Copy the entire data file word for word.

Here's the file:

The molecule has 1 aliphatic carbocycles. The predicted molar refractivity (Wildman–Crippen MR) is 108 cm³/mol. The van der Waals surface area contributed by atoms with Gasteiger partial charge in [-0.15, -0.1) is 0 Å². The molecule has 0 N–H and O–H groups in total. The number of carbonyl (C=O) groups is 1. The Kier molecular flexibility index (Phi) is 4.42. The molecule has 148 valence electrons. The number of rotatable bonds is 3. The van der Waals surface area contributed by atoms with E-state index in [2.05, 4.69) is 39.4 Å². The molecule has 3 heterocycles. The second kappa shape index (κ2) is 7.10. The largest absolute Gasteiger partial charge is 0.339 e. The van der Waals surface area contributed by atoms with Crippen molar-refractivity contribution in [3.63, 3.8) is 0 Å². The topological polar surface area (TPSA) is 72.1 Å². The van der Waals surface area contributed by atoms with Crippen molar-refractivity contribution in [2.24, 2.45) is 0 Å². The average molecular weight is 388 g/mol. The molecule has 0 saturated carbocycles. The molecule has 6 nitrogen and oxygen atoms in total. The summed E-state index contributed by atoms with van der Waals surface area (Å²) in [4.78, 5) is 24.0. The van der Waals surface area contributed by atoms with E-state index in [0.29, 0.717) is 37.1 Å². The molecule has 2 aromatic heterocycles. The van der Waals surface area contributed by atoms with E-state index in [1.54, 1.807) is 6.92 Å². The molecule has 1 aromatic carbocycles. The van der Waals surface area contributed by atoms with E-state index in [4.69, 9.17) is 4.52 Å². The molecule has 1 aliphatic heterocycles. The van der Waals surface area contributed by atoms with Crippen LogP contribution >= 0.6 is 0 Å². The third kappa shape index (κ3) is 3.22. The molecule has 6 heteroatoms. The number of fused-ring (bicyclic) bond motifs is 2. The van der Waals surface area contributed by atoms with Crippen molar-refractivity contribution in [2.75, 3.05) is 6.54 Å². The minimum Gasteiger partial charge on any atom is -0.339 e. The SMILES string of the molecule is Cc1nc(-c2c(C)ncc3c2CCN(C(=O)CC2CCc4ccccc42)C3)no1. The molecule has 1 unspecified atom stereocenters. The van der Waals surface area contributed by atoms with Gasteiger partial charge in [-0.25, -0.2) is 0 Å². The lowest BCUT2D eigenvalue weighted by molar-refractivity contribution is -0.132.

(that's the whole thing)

The molecule has 1 aliphatic carbocycles. The predicted molar refractivity (Wildman–Crippen MR) is 108 cm³/mol. The van der Waals surface area contributed by atoms with Gasteiger partial charge in [-0.15, -0.1) is 0 Å². The molecule has 0 N–H and O–H groups in total. The number of carbonyl (C=O) groups is 1. The Kier molecular flexibility index (Phi) is 4.42. The molecule has 148 valence electrons. The number of rotatable bonds is 3. The van der Waals surface area contributed by atoms with E-state index in [2.05, 4.69) is 39.4 Å². The molecule has 3 heterocycles. The second kappa shape index (κ2) is 7.10. The largest absolute Gasteiger partial charge is 0.339 e. The van der Waals surface area contributed by atoms with Crippen molar-refractivity contribution in [3.63, 3.8) is 0 Å². The topological polar surface area (TPSA) is 72.1 Å². The van der Waals surface area contributed by atoms with Crippen molar-refractivity contribution in [2.24, 2.45) is 0 Å². The average molecular weight is 388 g/mol. The molecule has 0 saturated carbocycles. The molecule has 6 nitrogen and oxygen atoms in total. The summed E-state index contributed by atoms with van der Waals surface area (Å²) in [4.78, 5) is 24.0. The van der Waals surface area contributed by atoms with E-state index in [0.29, 0.717) is 37.1 Å². The molecule has 2 aromatic heterocycles. The van der Waals surface area contributed by atoms with E-state index in [1.54, 1.807) is 6.92 Å². The molecule has 1 aromatic carbocycles. The van der Waals surface area contributed by atoms with E-state index in [4.69, 9.17) is 4.52 Å². The molecule has 1 aliphatic heterocycles. The van der Waals surface area contributed by atoms with Crippen LogP contribution >= 0.6 is 0 Å². The third kappa shape index (κ3) is 3.22. The molecule has 6 heteroatoms. The number of fused-ring (bicyclic) bond motifs is 2. The van der Waals surface area contributed by atoms with Crippen molar-refractivity contribution in [2.75, 3.05) is 6.54 Å². The minimum Gasteiger partial charge on any atom is -0.339 e. The SMILES string of the molecule is Cc1nc(-c2c(C)ncc3c2CCN(C(=O)CC2CCc4ccccc42)C3)no1. The molecule has 1 unspecified atom stereocenters. The van der Waals surface area contributed by atoms with Gasteiger partial charge in [-0.25, -0.2) is 0 Å². The lowest BCUT2D eigenvalue weighted by molar-refractivity contribution is -0.132.